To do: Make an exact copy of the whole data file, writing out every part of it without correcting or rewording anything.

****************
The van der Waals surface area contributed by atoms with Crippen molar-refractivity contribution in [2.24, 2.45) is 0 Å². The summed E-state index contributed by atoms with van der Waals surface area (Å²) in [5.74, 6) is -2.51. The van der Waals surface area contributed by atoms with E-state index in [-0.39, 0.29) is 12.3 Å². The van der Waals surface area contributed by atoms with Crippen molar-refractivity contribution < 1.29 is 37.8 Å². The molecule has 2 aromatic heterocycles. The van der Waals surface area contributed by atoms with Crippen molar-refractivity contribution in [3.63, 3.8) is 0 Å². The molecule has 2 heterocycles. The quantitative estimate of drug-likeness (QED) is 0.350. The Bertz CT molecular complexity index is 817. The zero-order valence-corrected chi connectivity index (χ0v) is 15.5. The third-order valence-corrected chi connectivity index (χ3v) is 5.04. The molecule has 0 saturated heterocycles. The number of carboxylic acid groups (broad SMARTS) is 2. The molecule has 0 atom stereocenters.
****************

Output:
The van der Waals surface area contributed by atoms with Crippen molar-refractivity contribution in [2.24, 2.45) is 0 Å². The summed E-state index contributed by atoms with van der Waals surface area (Å²) in [5.74, 6) is -2.51. The van der Waals surface area contributed by atoms with E-state index in [-0.39, 0.29) is 12.3 Å². The van der Waals surface area contributed by atoms with Crippen molar-refractivity contribution < 1.29 is 37.8 Å². The molecule has 2 aromatic heterocycles. The van der Waals surface area contributed by atoms with Crippen molar-refractivity contribution in [3.63, 3.8) is 0 Å². The molecule has 2 heterocycles. The quantitative estimate of drug-likeness (QED) is 0.350. The Bertz CT molecular complexity index is 817. The zero-order valence-corrected chi connectivity index (χ0v) is 15.5. The third-order valence-corrected chi connectivity index (χ3v) is 5.04. The molecule has 0 saturated heterocycles. The number of carboxylic acid groups (broad SMARTS) is 2. The molecule has 0 atom stereocenters.